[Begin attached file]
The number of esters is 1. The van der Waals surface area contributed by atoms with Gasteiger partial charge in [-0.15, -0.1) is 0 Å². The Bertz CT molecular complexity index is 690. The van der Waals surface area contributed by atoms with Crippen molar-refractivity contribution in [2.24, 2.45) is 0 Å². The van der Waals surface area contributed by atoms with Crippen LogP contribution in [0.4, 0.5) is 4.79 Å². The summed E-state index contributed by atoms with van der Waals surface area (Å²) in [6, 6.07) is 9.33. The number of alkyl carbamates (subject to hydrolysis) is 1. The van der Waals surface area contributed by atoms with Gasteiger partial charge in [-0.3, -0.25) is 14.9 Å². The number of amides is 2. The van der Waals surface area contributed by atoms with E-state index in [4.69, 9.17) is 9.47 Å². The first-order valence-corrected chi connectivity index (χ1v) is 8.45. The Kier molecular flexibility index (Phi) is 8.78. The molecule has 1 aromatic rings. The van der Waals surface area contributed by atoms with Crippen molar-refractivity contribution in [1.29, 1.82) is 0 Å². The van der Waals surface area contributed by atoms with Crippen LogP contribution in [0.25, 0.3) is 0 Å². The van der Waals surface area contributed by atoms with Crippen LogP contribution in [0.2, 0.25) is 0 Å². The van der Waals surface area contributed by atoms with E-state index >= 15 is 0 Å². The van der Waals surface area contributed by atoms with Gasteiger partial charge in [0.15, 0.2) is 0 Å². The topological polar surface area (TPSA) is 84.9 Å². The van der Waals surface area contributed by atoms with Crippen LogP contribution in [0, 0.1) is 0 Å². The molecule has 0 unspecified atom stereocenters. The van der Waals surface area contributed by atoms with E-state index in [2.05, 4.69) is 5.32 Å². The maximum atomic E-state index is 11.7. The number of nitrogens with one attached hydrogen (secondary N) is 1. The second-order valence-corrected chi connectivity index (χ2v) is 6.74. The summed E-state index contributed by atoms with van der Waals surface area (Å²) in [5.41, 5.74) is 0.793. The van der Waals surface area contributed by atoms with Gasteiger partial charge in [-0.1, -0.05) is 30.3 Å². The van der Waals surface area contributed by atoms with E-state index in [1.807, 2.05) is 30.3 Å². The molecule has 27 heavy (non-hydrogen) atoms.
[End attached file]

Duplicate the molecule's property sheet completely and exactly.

The number of esters is 1. The van der Waals surface area contributed by atoms with Gasteiger partial charge in [-0.15, -0.1) is 0 Å². The Bertz CT molecular complexity index is 690. The van der Waals surface area contributed by atoms with Crippen molar-refractivity contribution in [2.24, 2.45) is 0 Å². The van der Waals surface area contributed by atoms with Crippen LogP contribution in [0.4, 0.5) is 4.79 Å². The summed E-state index contributed by atoms with van der Waals surface area (Å²) in [6, 6.07) is 9.33. The number of alkyl carbamates (subject to hydrolysis) is 1. The van der Waals surface area contributed by atoms with Gasteiger partial charge in [-0.3, -0.25) is 14.9 Å². The number of amides is 2. The van der Waals surface area contributed by atoms with E-state index in [4.69, 9.17) is 9.47 Å². The first-order valence-corrected chi connectivity index (χ1v) is 8.45. The Kier molecular flexibility index (Phi) is 8.78. The molecule has 1 aromatic rings. The van der Waals surface area contributed by atoms with Crippen molar-refractivity contribution in [1.29, 1.82) is 0 Å². The van der Waals surface area contributed by atoms with Crippen LogP contribution in [0.25, 0.3) is 0 Å². The van der Waals surface area contributed by atoms with Crippen LogP contribution in [0.2, 0.25) is 0 Å². The van der Waals surface area contributed by atoms with E-state index >= 15 is 0 Å². The van der Waals surface area contributed by atoms with Gasteiger partial charge in [0.15, 0.2) is 0 Å². The topological polar surface area (TPSA) is 84.9 Å². The van der Waals surface area contributed by atoms with Crippen LogP contribution in [0, 0.1) is 0 Å². The molecule has 0 unspecified atom stereocenters. The van der Waals surface area contributed by atoms with E-state index in [2.05, 4.69) is 5.32 Å². The maximum atomic E-state index is 11.7. The number of nitrogens with one attached hydrogen (secondary N) is 1. The second-order valence-corrected chi connectivity index (χ2v) is 6.74. The summed E-state index contributed by atoms with van der Waals surface area (Å²) in [5.41, 5.74) is 0.793. The van der Waals surface area contributed by atoms with Gasteiger partial charge in [-0.1, -0.05) is 30.3 Å². The van der Waals surface area contributed by atoms with E-state index in [1.807, 2.05) is 30.3 Å². The molecule has 27 heavy (non-hydrogen) atoms.